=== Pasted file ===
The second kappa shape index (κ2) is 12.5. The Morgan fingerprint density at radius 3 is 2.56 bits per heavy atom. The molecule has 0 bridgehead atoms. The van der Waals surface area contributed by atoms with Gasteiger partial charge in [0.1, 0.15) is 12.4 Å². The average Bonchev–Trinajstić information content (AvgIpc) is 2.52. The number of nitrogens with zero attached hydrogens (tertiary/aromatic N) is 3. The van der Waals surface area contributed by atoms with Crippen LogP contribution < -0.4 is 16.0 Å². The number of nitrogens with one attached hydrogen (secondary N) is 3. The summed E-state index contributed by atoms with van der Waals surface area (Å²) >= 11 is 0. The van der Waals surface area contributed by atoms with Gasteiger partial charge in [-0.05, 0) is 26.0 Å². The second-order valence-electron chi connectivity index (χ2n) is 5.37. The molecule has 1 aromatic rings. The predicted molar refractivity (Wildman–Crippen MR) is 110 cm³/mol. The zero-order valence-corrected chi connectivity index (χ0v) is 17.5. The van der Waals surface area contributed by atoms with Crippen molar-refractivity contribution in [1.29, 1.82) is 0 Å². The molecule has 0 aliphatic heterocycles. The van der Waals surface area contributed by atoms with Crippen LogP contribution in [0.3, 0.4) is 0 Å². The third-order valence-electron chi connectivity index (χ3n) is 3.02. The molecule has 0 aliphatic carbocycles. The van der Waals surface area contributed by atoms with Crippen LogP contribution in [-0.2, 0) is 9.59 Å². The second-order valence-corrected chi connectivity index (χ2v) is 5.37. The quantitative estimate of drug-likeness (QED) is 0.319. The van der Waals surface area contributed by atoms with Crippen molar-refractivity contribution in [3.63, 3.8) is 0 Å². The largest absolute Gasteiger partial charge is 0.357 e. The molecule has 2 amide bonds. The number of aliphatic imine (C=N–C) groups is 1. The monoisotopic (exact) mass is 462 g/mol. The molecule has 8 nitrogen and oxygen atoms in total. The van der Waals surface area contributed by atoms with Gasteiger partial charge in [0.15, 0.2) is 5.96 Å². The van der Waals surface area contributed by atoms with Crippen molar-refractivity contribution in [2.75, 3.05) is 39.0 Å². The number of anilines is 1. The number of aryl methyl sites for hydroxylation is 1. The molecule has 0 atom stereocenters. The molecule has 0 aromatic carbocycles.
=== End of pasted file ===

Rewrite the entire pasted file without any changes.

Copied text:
The second kappa shape index (κ2) is 12.5. The Morgan fingerprint density at radius 3 is 2.56 bits per heavy atom. The molecule has 0 bridgehead atoms. The van der Waals surface area contributed by atoms with Gasteiger partial charge in [0.1, 0.15) is 12.4 Å². The average Bonchev–Trinajstić information content (AvgIpc) is 2.52. The number of nitrogens with zero attached hydrogens (tertiary/aromatic N) is 3. The van der Waals surface area contributed by atoms with Crippen LogP contribution < -0.4 is 16.0 Å². The number of nitrogens with one attached hydrogen (secondary N) is 3. The summed E-state index contributed by atoms with van der Waals surface area (Å²) >= 11 is 0. The van der Waals surface area contributed by atoms with Gasteiger partial charge in [-0.05, 0) is 26.0 Å². The second-order valence-electron chi connectivity index (χ2n) is 5.37. The molecule has 1 aromatic rings. The predicted molar refractivity (Wildman–Crippen MR) is 110 cm³/mol. The zero-order valence-corrected chi connectivity index (χ0v) is 17.5. The van der Waals surface area contributed by atoms with Crippen molar-refractivity contribution in [1.29, 1.82) is 0 Å². The molecule has 0 aliphatic heterocycles. The van der Waals surface area contributed by atoms with Crippen LogP contribution in [0.3, 0.4) is 0 Å². The third-order valence-electron chi connectivity index (χ3n) is 3.02. The molecule has 0 aliphatic carbocycles. The van der Waals surface area contributed by atoms with Crippen LogP contribution in [-0.2, 0) is 9.59 Å². The second-order valence-corrected chi connectivity index (χ2v) is 5.37. The quantitative estimate of drug-likeness (QED) is 0.319. The van der Waals surface area contributed by atoms with Crippen molar-refractivity contribution in [3.63, 3.8) is 0 Å². The largest absolute Gasteiger partial charge is 0.357 e. The molecule has 2 amide bonds. The number of aliphatic imine (C=N–C) groups is 1. The monoisotopic (exact) mass is 462 g/mol. The molecule has 8 nitrogen and oxygen atoms in total. The van der Waals surface area contributed by atoms with Gasteiger partial charge in [0.15, 0.2) is 5.96 Å². The van der Waals surface area contributed by atoms with Crippen molar-refractivity contribution in [2.75, 3.05) is 39.0 Å². The number of anilines is 1. The number of aryl methyl sites for hydroxylation is 1. The molecule has 0 atom stereocenters. The molecule has 0 aromatic carbocycles.